In the case Holland v. W.M. Realty Management Inc., the tenant (Holland) lived in an apartment building managed by W.M. Realty Management, and claimed to have become ill due to toxic mold in the apartment. About seven months after first complaining of the mold problem to the property manager, the tenant vacated the apartment.

A couple of weeks after moving out, and after the property manager conducted mold remediation in the unit and building, the tenant’s attorney sent an industrial hygienist to collect mold samples from the unit the tenant had previously occupied. Testing of the mold samples indicated contamination.

In the case Holland v. W.M. Realty Management Inc., the tenant (Holland) lived in an apartment building managed by W.M. Realty Management, and claimed to have become ill due to toxic mold in the apartment. About seven months after first complaining of the mold problem to the property manager, the tenant vacated the apartment.

A couple of weeks after moving out, and after the property manager conducted mold remediation in the unit and building, the tenant’s attorney sent an industrial hygienist to collect mold samples from the unit the tenant had previously occupied. Testing of the mold samples indicated contamination.

At trial, the property manager requested that the tenant produce the tested samples. The tenant’s representatives had misplaced the wood sample, but argued that their inability to produce the sample did not impact the property manager’s rights, as the testable shelf life of the sample was only six months and the property manager’s demand came more than four years after the sample had been collected.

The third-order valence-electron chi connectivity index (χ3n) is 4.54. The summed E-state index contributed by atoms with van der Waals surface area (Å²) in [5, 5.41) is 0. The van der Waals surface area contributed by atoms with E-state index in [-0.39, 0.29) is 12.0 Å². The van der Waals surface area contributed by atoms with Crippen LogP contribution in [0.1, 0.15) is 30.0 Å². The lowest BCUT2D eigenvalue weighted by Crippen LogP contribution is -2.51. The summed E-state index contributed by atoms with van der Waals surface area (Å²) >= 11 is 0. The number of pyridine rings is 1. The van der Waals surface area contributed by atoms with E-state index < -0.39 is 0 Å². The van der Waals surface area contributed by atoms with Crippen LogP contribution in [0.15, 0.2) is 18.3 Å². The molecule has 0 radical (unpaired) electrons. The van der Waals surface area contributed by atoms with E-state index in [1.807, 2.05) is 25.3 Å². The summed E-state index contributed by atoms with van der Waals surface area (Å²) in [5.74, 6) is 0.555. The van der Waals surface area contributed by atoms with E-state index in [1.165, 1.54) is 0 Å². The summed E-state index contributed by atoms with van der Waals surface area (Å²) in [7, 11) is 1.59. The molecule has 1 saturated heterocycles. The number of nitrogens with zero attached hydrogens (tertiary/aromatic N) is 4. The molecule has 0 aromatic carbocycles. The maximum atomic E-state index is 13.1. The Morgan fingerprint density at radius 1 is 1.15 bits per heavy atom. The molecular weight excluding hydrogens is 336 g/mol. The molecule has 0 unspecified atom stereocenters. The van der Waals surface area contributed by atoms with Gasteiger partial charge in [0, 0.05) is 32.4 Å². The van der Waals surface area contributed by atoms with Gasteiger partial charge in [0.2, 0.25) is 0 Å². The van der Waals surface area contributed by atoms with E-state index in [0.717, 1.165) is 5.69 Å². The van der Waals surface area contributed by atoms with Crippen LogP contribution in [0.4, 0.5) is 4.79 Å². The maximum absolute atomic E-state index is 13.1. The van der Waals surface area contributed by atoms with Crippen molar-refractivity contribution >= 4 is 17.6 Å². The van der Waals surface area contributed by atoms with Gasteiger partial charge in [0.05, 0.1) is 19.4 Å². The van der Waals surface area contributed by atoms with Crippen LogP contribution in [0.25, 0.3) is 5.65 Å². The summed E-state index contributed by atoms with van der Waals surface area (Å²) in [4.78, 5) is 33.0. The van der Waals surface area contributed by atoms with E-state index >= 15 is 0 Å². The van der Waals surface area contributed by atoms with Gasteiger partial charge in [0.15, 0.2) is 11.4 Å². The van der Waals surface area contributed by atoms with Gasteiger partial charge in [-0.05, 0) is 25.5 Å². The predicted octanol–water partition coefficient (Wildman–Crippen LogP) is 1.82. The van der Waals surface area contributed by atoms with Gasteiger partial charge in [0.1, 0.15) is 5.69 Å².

The trial court ruled to exclude the tenant from using any of the mold evidence in her case as a sanction for destruction ("spoliation") of evidence, despite the fact that the tenant’s representatives had located and offered to produce the lost wood sample prior to the court’s ruling.

The appellate division overruled the trial court’s exclusion of the tenant’s mold evidence. The uniquely short shelf life of the samples was not the tenant’s fault and rendered the tenant’s non-willful failure to produce them as non-injurious to the property manager’s disclosure rights — especially given that the tenant had found and offered to produce the lost materials.

Additionally, the appeals court explained, the property manager had been put on notice of the tenant’s toxic mold claim years earlier and had ample opportunity to collect its own samples for mold testing — which it failed to do. As such, the sanctions against the tenant for spoliation of evidence were reversed at the appellate level.

Tara-Nicholle Nelson is author of "The Savvy Woman’s Homebuying Handbook" and "Trillion Dollar Women: Use Your Power to Make Buying and Remodeling Decisions." Ask her a real estate question online or visit her Web site, www.rethinkrealestate.com.

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